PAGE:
Each day, we are learning more about the social impacts of COVID-19 and the mitigation strategies, and it should be no surprise that these impacts are deleterious. Over a few months in early 2020, most of our lives became completely reoriented in an effort to manage the unknown effects of the new illness. Families with schedules that were structured around school activities, sports, and church suddenly found themselves sequestered at home indefinitely. When schools reopened, they did so with disjointed schedules subject to the randomness of positive COVID cases. While families felt increased stress, people without children or partners experienced an even more crushing isolation. With remote working, holidays cancelled, churches closed, community activities suspended, and restaurants carry-out only, individuals endured this period through Zoom and social media.
Of course, these were the best-case scenarios. People who became ill from COVID-19 experienced job loss and/or financial problems. Others had a loved-one die from the illness. As a result, the prevalence of depression and anxiety has increased by as much as 25 percent over the past two years, according to the WHO (1).
With a majority of U.S. adults using alcohol before the pandemic (2), many turned to drinking as a way to relieve stress and even boredom. Working from home allowed this behavior to occur earlier in the day and with more frequency than what a pre-pandemic schedule would support (3). In fact, a recent study found that people with symptoms of depression and anxiety were up to three times more likely to endorse the idea of drinking to forget their worries (4). A study by RTI international found that alcohol consumption increased by 39 percent in 2020, with binge drinking increasing by almost a third during the same time period. This data translates to 4.6 million more people exceeding safe drinking guidelines and nine million more people binge drinking (5).
Healthcare professionals are not immune to problems with alcohol and a 2021 study of the pandemic impact on this population indicated that 42 percent had a probable alcohol use disorder (6).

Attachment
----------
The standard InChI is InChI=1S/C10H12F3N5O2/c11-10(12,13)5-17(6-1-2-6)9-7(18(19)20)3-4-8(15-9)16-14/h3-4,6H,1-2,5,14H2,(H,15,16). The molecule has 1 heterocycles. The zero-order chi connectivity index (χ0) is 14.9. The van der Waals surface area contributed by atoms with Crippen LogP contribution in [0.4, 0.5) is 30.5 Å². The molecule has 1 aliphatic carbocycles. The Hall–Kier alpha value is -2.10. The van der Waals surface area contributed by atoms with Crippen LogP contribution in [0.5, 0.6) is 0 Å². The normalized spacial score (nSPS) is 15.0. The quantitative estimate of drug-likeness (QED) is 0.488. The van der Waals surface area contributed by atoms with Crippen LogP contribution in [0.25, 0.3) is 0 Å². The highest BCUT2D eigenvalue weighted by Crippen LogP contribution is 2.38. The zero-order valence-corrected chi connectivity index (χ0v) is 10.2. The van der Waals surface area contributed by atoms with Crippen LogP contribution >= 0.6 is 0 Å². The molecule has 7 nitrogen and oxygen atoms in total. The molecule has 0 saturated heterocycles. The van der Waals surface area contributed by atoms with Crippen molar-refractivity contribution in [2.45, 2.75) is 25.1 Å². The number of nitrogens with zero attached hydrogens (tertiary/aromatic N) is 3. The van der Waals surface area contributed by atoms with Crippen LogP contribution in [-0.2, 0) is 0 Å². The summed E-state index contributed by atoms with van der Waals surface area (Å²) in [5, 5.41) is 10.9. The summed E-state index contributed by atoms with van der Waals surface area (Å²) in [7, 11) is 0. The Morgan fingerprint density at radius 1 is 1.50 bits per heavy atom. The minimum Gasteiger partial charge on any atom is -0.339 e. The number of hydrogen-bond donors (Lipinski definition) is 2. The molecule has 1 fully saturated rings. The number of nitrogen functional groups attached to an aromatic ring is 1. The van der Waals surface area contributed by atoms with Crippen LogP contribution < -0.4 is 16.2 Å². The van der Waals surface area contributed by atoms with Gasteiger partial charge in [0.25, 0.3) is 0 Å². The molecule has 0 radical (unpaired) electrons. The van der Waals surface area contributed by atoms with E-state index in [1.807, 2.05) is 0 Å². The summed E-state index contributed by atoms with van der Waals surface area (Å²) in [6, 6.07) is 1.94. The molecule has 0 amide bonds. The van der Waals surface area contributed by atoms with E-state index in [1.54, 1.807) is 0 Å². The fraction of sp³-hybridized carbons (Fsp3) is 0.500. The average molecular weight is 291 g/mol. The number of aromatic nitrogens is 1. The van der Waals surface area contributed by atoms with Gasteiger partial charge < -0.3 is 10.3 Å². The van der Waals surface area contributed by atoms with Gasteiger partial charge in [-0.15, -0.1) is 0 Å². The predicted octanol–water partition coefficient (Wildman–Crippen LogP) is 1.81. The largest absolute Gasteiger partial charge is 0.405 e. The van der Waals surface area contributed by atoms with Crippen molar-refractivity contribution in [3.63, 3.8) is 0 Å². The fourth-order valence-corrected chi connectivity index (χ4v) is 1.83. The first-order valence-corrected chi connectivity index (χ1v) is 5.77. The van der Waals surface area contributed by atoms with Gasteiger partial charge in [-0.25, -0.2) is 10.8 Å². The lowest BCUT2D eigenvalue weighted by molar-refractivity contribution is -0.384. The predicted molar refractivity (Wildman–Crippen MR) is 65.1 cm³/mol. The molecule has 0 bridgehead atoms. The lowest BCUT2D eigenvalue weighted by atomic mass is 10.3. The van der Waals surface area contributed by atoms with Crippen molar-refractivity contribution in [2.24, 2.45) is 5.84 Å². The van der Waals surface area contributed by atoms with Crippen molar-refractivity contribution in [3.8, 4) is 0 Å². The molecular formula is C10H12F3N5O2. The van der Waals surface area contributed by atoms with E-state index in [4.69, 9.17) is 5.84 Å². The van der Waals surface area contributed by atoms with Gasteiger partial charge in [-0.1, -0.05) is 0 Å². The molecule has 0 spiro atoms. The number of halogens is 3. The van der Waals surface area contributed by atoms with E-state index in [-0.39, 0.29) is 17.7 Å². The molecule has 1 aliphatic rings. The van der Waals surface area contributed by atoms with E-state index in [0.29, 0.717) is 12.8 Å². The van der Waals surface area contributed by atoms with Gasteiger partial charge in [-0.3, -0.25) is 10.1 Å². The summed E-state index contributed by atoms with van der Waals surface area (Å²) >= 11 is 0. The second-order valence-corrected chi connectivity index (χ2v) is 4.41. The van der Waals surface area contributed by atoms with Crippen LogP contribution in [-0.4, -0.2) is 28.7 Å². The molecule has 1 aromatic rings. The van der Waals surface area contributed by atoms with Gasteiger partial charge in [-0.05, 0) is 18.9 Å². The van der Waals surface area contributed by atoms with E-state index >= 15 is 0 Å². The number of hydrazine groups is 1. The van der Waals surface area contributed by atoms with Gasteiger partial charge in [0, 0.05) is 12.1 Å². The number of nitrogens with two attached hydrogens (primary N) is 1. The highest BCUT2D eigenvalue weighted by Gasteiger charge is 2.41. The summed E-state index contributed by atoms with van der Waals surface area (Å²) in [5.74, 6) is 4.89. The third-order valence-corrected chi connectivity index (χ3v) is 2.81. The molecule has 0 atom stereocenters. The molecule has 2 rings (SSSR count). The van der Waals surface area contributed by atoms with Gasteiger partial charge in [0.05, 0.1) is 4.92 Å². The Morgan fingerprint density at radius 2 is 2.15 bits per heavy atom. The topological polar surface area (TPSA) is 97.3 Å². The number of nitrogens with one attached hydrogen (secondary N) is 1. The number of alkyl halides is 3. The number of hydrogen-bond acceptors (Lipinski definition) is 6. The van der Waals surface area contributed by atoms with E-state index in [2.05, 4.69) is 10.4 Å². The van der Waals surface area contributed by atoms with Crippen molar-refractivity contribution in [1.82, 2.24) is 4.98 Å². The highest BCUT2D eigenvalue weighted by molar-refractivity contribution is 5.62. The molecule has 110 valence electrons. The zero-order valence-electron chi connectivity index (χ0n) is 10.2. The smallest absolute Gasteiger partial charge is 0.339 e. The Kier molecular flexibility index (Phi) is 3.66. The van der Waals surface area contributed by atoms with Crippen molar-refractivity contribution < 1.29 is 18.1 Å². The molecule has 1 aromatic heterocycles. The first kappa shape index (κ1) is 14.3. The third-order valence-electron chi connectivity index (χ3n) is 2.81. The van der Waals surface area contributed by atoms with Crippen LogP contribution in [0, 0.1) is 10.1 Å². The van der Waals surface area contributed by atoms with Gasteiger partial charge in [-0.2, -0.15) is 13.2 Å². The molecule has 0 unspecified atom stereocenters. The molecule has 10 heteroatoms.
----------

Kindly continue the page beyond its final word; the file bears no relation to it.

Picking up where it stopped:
What has become clear is that people turned to alcohol at a time when social supports were disrupted. For individuals who were struggling but were maintaining reasonable functionality just prior to the pandemic became absolutely overwhelmed as the pandemic restrictions lingered and alcohol got added to the mix. All of this confirms what many of my patients so often remarked, “I was doing fine until COVID.”
So, what now? For most people, it should be sufficient to simply be aware of the amount and frequency of alcohol use, while making a concerted effort to reduce overall consumption. For individuals whose alcohol use has become problematic or is interfering with work or relationships, there are a variety of outpatient and inpatient treatment options to support their goals. A quality program will consult with individuals prior to admission to help guide their decisions based upon specific clinical needs. Additionally, the minimum standard of care should include psychiatric and medical services as well as group and individual psychotherapy.
Cayce Paddock, MD is the medical director at the Birmingham Recovery Center (birminghamrecoverycenter.com). She is board certified by the American Board of Psychiatry and Neurology and in Addiction Medicine by the American Board of Preventative Medicine.
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